Noel Johnson, George Mason University
"Negative Shocks and Mass Persecutions: Evidence from the Black Death"
We study the Black Death pogroms to shed light on the economic and non-economic factors determining when a minority group will face persecution. In theory, negative shocks increase the likelihood that minorities are persecuted. But, as shocks become more severe, the persecution probability decreases if there are economic complementarities between majority and minority groups. The effects of shocks on persecutions are thus ambiguous. We compile city-level data on Black Death mortality and Jewish persecutions. At an aggregate level, scapegoating increases the probability of a persecution. However, cities which experienced higher plague mortality rates were less likely to persecute. Furthermore, for a given mortality shock, persecutions were less likely in cities where Jews played an important economic role and more likely in cities where people were more inclined to believe conspiracy theories that blamed the Jews for the plague. Our results have contemporary relevance given interest in the impact of economic and environmental shocks on conflict.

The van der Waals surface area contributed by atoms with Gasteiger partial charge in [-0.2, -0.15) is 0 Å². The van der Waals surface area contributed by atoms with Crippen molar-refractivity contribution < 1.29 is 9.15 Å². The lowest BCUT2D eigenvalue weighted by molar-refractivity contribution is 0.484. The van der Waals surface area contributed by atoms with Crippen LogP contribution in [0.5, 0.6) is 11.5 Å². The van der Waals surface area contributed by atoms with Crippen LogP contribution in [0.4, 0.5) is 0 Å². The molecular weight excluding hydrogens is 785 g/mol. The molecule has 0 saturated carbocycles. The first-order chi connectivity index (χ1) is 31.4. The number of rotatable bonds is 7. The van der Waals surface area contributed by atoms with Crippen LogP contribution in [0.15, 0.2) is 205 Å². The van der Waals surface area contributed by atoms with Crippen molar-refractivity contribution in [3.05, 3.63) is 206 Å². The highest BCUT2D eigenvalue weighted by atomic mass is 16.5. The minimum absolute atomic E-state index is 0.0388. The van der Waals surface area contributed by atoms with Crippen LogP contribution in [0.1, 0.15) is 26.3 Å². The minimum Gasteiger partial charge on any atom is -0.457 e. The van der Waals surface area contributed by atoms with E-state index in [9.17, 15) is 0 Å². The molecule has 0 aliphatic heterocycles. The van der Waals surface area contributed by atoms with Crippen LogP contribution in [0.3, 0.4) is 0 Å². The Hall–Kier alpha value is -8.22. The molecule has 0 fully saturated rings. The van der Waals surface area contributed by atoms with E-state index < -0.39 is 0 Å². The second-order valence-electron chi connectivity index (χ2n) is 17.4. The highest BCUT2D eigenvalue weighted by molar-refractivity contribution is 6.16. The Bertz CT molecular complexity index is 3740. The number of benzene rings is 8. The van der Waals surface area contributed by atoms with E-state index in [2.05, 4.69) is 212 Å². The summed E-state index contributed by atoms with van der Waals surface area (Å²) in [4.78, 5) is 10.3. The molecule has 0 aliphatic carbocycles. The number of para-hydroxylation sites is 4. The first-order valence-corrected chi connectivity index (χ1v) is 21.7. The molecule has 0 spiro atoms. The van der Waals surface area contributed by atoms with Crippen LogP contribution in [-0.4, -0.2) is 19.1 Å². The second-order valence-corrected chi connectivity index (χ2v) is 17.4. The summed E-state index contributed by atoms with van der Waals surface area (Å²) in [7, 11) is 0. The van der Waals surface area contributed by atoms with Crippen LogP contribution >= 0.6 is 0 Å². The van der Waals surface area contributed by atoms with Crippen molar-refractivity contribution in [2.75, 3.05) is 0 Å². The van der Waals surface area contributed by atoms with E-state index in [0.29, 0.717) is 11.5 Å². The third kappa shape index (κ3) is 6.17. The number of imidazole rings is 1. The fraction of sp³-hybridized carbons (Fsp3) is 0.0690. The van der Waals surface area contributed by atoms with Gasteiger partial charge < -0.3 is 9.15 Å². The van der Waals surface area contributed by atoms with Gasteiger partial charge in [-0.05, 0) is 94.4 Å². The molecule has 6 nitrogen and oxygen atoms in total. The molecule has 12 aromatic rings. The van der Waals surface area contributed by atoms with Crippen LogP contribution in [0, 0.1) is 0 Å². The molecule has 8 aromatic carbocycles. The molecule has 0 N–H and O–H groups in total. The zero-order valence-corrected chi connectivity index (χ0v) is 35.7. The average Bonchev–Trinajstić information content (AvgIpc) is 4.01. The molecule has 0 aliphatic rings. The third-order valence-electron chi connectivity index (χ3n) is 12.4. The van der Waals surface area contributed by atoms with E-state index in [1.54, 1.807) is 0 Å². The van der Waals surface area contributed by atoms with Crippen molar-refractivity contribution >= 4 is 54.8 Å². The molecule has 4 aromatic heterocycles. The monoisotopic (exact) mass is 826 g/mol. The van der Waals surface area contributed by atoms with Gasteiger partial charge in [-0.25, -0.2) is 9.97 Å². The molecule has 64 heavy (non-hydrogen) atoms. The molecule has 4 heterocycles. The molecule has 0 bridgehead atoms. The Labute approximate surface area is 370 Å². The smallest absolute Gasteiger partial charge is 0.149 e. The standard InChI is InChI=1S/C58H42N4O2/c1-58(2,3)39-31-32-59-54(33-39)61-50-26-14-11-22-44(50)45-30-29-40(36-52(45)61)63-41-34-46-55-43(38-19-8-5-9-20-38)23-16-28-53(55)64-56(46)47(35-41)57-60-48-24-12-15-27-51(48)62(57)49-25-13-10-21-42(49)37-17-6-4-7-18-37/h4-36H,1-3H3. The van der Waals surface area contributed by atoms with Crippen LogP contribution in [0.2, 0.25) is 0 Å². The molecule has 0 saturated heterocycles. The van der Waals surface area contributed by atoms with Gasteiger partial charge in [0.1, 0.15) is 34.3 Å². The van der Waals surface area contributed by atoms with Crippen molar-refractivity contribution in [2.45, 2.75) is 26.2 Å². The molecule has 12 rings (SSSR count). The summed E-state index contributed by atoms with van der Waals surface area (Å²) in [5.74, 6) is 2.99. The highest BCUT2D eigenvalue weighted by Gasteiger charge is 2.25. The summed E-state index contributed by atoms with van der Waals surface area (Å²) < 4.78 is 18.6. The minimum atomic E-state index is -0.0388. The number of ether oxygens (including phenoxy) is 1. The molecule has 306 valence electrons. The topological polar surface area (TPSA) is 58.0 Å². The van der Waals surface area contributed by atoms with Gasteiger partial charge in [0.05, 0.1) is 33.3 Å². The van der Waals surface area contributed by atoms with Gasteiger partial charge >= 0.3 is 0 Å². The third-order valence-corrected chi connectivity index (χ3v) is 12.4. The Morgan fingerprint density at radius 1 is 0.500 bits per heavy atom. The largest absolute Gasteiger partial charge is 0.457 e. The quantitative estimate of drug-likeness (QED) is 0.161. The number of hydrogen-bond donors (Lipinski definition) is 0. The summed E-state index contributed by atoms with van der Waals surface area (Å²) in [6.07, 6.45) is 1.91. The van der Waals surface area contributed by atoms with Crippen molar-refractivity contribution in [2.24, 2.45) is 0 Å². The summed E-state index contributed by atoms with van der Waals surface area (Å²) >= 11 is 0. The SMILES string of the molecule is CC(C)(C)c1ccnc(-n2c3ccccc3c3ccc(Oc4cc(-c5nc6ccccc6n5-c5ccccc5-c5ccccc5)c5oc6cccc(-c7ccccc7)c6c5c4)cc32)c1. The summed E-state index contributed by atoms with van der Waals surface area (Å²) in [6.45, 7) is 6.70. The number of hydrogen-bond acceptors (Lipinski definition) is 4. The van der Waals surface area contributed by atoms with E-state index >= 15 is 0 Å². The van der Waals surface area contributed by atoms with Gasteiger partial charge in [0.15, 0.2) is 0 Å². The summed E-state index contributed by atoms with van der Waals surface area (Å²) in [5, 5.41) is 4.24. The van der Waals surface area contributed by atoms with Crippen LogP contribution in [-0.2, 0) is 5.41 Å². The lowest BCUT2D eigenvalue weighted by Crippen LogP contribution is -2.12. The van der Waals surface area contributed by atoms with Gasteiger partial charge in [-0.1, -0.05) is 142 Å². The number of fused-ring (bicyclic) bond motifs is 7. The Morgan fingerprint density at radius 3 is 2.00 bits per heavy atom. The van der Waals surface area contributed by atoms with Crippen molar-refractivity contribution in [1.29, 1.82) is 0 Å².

Contact person: Jeanet Bentzen